And let us be clear, if the Minister is telling us that the law permits such fundamental abuse of liberty, then the law is wrong, and the law must be changed.
I suspect the minster may point to section 16 of RIPA to suggest the Tempora programme is legal.
Interpreting S.16 of RIPA requires unravelling a triple-nested inversion of meanings, across six cross-referenced sub-sections, linked to a dozen other cross-linked definitions, and all dependent on a highly ambiguous “notwithstanding”.
It is probably the single most confusing and complex drafting ever put on the statute book, and I have heard that a former GCHQ Director said that it was drafted this way intentionally...
There is not a snowball’s chance on a hot day in Strasbourg that this will pass the tests of foresee ability and quality of law required by the European Convention (of Human Rights)"
I can't disagree with him about the spaghetti code of s16 of RIPA. Mr Watson's other significant contribution was in noting the practice of stripping citizenship from individuals with suspected terrorist connections.
"The Bureau of Investigative Journalism has highlighted the uneasy relationship between deprivation of citizenship, intelligence sharing with US, and targeting of former British citizens in drone strikes in Somalia. The concern is that citizenship may remove one obstacle on information sharing for the purpose of targeting British people...
David Ormand ex head GCHQ...mentioned the ‘ethically ambiguous position of the British public’ here because, he said, people here had benefited from the US drone programme, even though it would not be permitted in the UK. This can’t be right – the British public would surely be alarmed to hear that data collected in UK or on British citizens (or indeed anyone else) might end up being used to implement the US targeted killing programme – described as war crimes by Amnesty international."
Next up was the third co-sponsor of the debate, Dominic Raab (anti mass surveillance). He paid tribute to MI5 Director Andrew Parker for an under-reported aspect of his recent speech.
"While discussing trying to reduce the terrorist threat, he observed:
“In a free society ‘zero’ is of course impossible to achieve...A strong record of success risks creating an expectation of guaranteed prevention. There can be no such guarantee.”
Similarly, any democratic Government must be accountable to their citizens, particularly if they impinge on their citizens’ freedoms in the necessary pursuit of security. In recent years, UK surveillance of its citizens has increased exponentially, and the legal basis has sometimes, and now regularly, appeared strained at best. Oversight is frayed and legitimate debate is at risk of being drowned out by frankly untested assertions of national security.
In June, The Guardian published revelations by US National Security Agency whistleblower Edward Snowden that GCHQ was clandestinely tapping transatlantic fibre-optic cables, giving almost unfettered access to people’s phone call records, e-mails, Facebook entries and the like. The legal basis for Operation Tempora looks thin at best, and Parliament certainly had no idea of the scale of the use of those powers.
We also learned that Britain receives data from the US Prism surveillance programme, which appears to allow GCHQ to dilute—not circumvent entirely, but dilute—the safeguards that would apply if the same agencies were to gather the information themselves."
Mr Raab was particularly robust in rebuking the fear mongering of an intervening MP who was implying that terrorists are everywhere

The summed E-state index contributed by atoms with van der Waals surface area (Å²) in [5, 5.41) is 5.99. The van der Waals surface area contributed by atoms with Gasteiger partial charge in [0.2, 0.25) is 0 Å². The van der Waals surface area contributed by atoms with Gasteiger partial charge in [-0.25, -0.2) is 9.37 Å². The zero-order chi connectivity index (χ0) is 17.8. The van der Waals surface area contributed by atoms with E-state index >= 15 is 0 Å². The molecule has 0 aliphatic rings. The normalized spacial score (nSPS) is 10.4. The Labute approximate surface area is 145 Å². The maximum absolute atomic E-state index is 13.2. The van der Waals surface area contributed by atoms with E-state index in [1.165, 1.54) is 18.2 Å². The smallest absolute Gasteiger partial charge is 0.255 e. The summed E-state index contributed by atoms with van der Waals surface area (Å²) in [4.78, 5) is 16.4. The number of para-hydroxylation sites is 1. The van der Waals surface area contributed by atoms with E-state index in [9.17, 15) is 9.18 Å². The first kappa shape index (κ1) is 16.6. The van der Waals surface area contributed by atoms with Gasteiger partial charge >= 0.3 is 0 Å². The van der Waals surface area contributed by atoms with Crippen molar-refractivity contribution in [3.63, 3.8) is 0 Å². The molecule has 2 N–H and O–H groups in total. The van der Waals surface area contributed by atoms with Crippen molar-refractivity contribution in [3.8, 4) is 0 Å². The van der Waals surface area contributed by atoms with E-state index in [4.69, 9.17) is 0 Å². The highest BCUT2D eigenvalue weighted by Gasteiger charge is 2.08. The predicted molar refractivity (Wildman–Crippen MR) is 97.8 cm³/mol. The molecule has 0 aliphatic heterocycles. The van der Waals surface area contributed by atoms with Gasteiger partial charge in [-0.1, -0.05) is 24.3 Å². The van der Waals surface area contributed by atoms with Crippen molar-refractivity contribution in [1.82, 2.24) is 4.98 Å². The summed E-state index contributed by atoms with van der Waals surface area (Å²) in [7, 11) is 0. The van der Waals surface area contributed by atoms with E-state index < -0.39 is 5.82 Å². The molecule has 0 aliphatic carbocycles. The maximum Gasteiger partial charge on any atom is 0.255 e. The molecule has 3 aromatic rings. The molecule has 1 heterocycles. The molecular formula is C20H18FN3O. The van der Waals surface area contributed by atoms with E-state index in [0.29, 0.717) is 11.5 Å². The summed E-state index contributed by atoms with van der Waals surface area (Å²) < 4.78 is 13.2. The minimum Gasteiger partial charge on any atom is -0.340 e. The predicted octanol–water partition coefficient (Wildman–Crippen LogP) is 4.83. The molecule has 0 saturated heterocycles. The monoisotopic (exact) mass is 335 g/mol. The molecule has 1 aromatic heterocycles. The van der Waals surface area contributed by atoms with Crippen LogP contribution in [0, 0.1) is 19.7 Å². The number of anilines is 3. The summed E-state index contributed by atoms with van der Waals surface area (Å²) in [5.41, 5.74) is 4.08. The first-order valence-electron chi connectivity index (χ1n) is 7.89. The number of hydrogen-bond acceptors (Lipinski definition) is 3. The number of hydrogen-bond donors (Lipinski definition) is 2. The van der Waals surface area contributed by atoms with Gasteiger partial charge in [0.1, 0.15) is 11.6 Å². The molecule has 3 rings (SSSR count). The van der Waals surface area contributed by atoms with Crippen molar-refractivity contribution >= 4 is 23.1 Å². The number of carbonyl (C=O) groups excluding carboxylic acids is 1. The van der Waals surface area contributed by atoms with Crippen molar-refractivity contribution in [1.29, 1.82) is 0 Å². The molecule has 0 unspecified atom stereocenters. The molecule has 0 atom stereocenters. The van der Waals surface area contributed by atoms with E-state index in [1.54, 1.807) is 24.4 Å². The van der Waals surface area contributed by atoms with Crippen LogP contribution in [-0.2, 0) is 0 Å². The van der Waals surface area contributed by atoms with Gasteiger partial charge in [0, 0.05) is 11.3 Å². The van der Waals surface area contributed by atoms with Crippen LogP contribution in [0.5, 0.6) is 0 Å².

" I thank my hon. Friend for his intervention, but he is wrong as a matter of fact. According to the terrorist threat assessment given publicly in annual speeches by successive director-generals at MI5, there was a spike—
My hon. Friend is shaking his head, but this is what the MI5 director-general said, so we ought to pay it some heed. There was a spike after 9/11, but it then dipped. In the most recent speech, given this month, the director-general said that the threat had not got worse...
In this month’s speech, the MI5 director-general also lambasted The Guardian for handing terrorists a “gift”—he used a potent word. More recently, Ministers have claimed that the disclosures have put lives at risk. I want to take that seriously, because Mr Parker claimed that making public
“the reach and limits of GCHQ techniques”
breaches national security. To be clear about what was being discussed, the newspaper was not disclosing interception techniques—the technical aspect—or revelations of sources or operatives, which would clearly be a major source of concern, but simply revealing our intelligence “reach”. I find the assertion that was made difficult to take at face value. The contention may be true, but it cannot be taken on mere assertion.
Any serious terrorist groups assume that their phones, e-mails and internet use will be monitored. That is no secret, and learning that Western spies drain the swamp of their own citizens’ data in the process does not aid terrorists in any tangible way. If national security had been materially breached, why has no one at The Guardian been charged or even arrested since the search of its offices back in July? Why was David Miranda not arrested and bailed, following his detention for several hours at Heathrow, in August?
Either UK law enforcement is surprisingly slow—given the assertions—or national security is being used as a fig leaf to muzzle disclosures that are just plain embarrassing.
I accept, by the way, that the disclosure that 850,000 contractors can access data from Project Tempora represents a security concern, but of course that vulnerability is entirely of the Government’s own making.
I am prepared to be proven wrong about all that, but Ministers and intelligence chiefs need to understand that the bald assertion of national security cannot be used to guillotine all debate. We are here to correct that understanding. Without revealing details that would prejudice the work of the security services, we need a coherent explanation of the damage to national security, not only vague and opaque assertions.